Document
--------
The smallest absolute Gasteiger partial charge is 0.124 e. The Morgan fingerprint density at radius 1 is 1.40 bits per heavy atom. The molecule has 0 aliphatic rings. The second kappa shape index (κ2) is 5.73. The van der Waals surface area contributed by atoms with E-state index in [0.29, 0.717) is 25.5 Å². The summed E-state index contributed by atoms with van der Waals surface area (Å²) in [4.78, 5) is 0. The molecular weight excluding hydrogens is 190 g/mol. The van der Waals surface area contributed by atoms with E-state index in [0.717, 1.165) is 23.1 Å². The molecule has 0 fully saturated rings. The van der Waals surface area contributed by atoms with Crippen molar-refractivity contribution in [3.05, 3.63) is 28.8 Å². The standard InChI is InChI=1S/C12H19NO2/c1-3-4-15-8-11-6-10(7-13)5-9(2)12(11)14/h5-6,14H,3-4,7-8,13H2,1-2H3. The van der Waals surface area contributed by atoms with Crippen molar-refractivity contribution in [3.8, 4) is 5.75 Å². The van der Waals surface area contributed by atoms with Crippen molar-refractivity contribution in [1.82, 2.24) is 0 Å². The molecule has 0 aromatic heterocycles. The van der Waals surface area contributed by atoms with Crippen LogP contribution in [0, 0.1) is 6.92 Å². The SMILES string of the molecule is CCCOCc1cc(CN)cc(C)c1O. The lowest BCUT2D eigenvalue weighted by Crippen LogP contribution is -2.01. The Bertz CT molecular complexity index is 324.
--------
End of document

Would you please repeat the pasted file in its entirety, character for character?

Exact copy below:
The smallest absolute Gasteiger partial charge is 0.124 e. The Morgan fingerprint density at radius 1 is 1.40 bits per heavy atom. The molecule has 0 aliphatic rings. The second kappa shape index (κ2) is 5.73. The van der Waals surface area contributed by atoms with E-state index in [0.29, 0.717) is 25.5 Å². The summed E-state index contributed by atoms with van der Waals surface area (Å²) in [4.78, 5) is 0. The molecular weight excluding hydrogens is 190 g/mol. The van der Waals surface area contributed by atoms with E-state index in [0.717, 1.165) is 23.1 Å². The molecule has 0 fully saturated rings. The van der Waals surface area contributed by atoms with Crippen molar-refractivity contribution in [3.05, 3.63) is 28.8 Å². The standard InChI is InChI=1S/C12H19NO2/c1-3-4-15-8-11-6-10(7-13)5-9(2)12(11)14/h5-6,14H,3-4,7-8,13H2,1-2H3. The van der Waals surface area contributed by atoms with Crippen molar-refractivity contribution in [3.8, 4) is 5.75 Å². The van der Waals surface area contributed by atoms with Crippen molar-refractivity contribution in [1.82, 2.24) is 0 Å². The molecule has 0 aromatic heterocycles. The van der Waals surface area contributed by atoms with Crippen LogP contribution in [0, 0.1) is 6.92 Å². The SMILES string of the molecule is CCCOCc1cc(CN)cc(C)c1O. The lowest BCUT2D eigenvalue weighted by Crippen LogP contribution is -2.01. The Bertz CT molecular complexity index is 324.